[Callers] Calling for Absolute Beginners?

Chrissy Fowler ktaadn_me at hotmail.com
Tue Sep 4 13:23:14 PDT 2012

How nice to read others' thoughts!

This weekend I called a dance at a first year student orientation event (outdoor lobsterbake, dancing on grass).  A folk group at the college has a monthly contradance series, and they sponsor this orientation dance as a way to introduce frosh to the possibilities.  They usually have a few sophomores, jrs and srs from the club attend the dance (to inspire and encourage.)

It is my goal at this event to make it so absolutely fun and accessible that the frosh just can't wait for the first 'regular' dance.   This year seemed especially successful on that front.  But more importantly, everyone had a great time Then And There.  Huge smiles, hilarious dancing, wild cheering for the band, folks watching happily and enjoying the music, etc.  (It's 'optional' for them to dance, and usually only a fraction of the 500 students choose to dance.  Probably 20-35% were dancing at any one time.)  If some of that group come to the monthly series and love it, terrific.  If others never dance at all during their college years, at least they had a blast at the lobsterbake.  Maybe in their 50s they'll end up at a local dance and have this little hardwired memory of a good time doing this thing back 35 yrs ago.


Galopede variant
(keep your partner)
short version of a Grand March with the "arches/tunnels" figures (started by weaving thru the seated groups of not-yet-dancing frosh, current partners splitting up and picking up new folks on the way)
immediately segued into La Bastringue variant (a partner keeper)
(you can keep this P fpr next dance, or better yet you and your P find two others who want to dance) 
Heel & Toe Polka (mixer)
(surely during the last dance you found someone you'd like to dance with for the next one, go ask them to dance)
Haste to the Wedding variant (sicilian circle, start in circle then did couple face couple starting in front of stage)
Flat Tire by Peter Amidon & students in Quechee VT

I told them they can dance with anyone they want (same/different gender, age, dorm, etc)
Taught these figures thusly with demos from stage:
swing - many ways to swing, can do two hand turn or ballroom position, or others.  
allemande - a hand turn we call 'allemande', can do elbow down/thumb up like this
do-si-do - this is a no touching figure, look (p/n) in the eye, smile it's social dance, you walk around your (p/n) end up where you started, face (p/n) pass by r shoulder slide a bit to right, back up to place.  great!  you just did a do-si-do.  now that you know what it is, do it again.
promenade -many ways to do it, hold hands, arm around shoulders, two hands held right in r and left in l - standing beside p, both turn together and face ccw around circle, this is prom dir, walk.
star - this figure has same footwork as circle, different handwork, all put rh into center, can make a pile of rh, or there are fancy ways to do it, but whatever you do, jam that hand into the center, hopefully it's the correct right hand, and start walking to turn the star, eight counts, 5-6-put your left hand in
down center - top couple has 16 musical counts to get down to the bottom of the set. the call is to sashay, take two hands with p, do sliding step like this, but you can do whatever you want  in your 16 counts...within reason.

Did I care that people were doing handshake allemandes?  elbow swings?  lurching promenades?  Not really.

Will I teach some of the finer points when I call again at the series?  Yes.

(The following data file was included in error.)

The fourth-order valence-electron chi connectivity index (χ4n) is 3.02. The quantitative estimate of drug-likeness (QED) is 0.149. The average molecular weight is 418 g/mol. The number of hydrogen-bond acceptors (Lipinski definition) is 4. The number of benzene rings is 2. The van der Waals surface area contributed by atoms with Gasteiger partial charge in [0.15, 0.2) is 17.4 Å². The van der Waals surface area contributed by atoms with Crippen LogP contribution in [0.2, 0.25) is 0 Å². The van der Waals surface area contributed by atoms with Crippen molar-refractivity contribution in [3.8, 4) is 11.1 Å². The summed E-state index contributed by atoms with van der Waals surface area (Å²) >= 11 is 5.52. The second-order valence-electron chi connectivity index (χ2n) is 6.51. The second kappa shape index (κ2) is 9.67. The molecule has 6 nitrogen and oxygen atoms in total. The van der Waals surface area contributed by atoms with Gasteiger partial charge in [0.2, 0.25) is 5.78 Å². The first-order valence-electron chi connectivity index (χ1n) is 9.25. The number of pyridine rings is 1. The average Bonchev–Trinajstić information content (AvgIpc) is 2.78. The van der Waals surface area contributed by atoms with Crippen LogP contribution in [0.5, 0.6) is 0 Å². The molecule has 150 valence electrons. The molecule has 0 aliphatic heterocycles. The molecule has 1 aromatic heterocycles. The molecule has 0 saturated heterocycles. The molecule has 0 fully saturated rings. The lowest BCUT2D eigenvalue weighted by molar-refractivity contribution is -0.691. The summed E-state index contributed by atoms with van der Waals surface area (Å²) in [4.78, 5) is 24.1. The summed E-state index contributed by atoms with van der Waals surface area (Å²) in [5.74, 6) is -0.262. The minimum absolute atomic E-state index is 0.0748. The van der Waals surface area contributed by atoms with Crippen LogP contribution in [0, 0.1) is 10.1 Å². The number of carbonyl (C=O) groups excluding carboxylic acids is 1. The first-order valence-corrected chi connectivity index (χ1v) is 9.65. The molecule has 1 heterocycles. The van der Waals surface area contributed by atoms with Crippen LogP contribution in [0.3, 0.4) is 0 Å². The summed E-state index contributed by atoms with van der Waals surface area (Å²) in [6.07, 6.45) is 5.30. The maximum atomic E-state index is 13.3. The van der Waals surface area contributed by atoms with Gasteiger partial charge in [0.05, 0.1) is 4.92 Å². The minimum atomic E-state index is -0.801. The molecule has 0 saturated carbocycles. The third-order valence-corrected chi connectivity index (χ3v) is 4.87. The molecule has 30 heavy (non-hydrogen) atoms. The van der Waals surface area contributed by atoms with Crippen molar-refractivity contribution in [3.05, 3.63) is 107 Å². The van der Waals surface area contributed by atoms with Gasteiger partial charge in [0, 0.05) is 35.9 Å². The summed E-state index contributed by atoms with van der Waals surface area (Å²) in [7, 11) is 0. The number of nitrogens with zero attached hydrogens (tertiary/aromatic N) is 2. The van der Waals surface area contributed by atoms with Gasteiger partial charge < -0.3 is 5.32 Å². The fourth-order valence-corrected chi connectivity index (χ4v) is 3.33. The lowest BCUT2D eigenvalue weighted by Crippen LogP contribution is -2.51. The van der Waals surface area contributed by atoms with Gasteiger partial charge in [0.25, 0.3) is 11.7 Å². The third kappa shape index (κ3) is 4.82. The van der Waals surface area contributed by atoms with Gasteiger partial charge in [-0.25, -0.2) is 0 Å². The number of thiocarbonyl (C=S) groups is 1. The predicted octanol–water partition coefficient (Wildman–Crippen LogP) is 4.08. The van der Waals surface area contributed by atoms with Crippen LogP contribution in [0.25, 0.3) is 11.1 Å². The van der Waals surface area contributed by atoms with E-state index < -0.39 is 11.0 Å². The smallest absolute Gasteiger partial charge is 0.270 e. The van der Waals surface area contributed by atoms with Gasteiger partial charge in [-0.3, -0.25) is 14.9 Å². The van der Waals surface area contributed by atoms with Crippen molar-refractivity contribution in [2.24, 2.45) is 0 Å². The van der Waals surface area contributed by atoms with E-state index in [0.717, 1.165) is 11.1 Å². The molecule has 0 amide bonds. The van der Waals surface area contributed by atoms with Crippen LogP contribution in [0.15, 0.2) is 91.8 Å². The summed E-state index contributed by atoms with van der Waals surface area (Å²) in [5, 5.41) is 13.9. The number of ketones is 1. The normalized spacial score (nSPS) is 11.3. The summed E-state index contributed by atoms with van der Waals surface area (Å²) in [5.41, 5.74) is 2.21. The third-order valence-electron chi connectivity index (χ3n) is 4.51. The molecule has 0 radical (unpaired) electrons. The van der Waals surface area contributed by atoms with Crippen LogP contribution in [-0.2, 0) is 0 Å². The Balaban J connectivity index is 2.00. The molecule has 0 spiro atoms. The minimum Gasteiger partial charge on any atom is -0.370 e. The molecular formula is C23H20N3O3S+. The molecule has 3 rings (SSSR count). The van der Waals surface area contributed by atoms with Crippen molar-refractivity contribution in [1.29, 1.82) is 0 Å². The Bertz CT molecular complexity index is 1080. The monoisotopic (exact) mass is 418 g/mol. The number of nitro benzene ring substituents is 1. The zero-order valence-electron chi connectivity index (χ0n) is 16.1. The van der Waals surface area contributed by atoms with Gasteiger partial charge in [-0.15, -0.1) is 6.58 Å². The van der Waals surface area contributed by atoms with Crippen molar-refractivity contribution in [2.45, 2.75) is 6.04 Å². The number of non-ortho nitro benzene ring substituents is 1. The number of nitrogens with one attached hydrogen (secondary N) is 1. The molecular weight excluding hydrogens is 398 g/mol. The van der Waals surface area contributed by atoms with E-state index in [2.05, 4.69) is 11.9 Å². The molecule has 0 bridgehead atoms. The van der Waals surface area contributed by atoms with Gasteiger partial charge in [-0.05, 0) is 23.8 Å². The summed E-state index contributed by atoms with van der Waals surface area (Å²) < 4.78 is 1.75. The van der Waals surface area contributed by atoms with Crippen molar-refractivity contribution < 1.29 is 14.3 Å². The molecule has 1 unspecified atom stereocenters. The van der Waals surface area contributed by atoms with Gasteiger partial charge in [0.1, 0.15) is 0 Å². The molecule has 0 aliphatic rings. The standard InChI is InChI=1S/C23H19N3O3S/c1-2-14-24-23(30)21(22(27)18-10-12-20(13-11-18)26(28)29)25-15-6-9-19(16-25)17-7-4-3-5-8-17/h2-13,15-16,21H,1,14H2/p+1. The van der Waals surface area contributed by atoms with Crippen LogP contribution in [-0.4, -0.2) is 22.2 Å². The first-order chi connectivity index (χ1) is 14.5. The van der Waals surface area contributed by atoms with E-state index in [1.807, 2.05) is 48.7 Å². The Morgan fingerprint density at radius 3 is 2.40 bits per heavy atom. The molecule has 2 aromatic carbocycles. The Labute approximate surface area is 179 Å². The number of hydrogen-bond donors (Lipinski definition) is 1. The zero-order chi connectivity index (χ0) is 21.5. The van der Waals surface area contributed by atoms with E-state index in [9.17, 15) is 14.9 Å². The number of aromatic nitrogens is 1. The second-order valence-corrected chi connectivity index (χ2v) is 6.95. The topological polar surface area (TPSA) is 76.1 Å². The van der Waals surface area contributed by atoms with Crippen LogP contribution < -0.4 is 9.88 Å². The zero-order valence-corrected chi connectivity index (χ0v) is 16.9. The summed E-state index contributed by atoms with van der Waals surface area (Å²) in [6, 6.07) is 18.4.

Gender roles, lady on right, 8 count phrases, how to swing gloriously, hold yourself up (support your own weight), safe allemandes, connected circles with nice amt of tension in biceps, be ready at the top of the phrase, all TOGETHER go forward & back...

Were the dances simple?  Yes.  Did I call at least some part of the sequence all the way thru every dance?  Yes.  Did any of the "dancers" in the group seem to care about either of these things?  No.  Not even the first year student who is a dance gypsy and accomplished caller.  She was grinning from ear to ear.  (In my experience, it's more likely that a certain subset of "dancers" will scoff at simple dances than will newbies, but fortunately not all "dancers" are of that mindset.)  

And I find leading dances for complete beginners a total blast.  Definitely exciting and worth my time.  :)

Chrissy Fowler,
Belfast, ME

PS Before the dance, the senior who is now leader of the folk group mentioned that when she was a first year student, it was this very orientation dance that made her want to contradance.  She saw the then leaders of the folk group dancing and swinging so happily, thought "I want to do THAT, and I want to be friends with THEM."  And so it was.

> The first: I'm curious how you all put together programs when calling for a
> group of complete beginners. What's generally the progression of moves that
> you teach? Do you think dances with the most basic of moves (say, a dance
> that's all circles, stars, and long lines, not even a partner swing) are
> helpful in getting people oriented to dancing, or are trivial and boring
> and will make people think contra is dumb? (People "thinking contra is
> dumb" is actually a bit more of a concern for me calling college dances,
> where most of the folks to turn out aren't necessarily of the 'contra
> mindset' and so it's important to hold their interest and make them think
> that what they're doing is exciting and worth their time--they're not
> necessarily going to stick with it for the evening, or even for more than
> one dance, if they're not immediately into it.)
> The second, which ties into the first: how do you teach good contra
> etiquette--*especially* how to swing properly--when you don't have
> experienced people in the crowd to show the way? 

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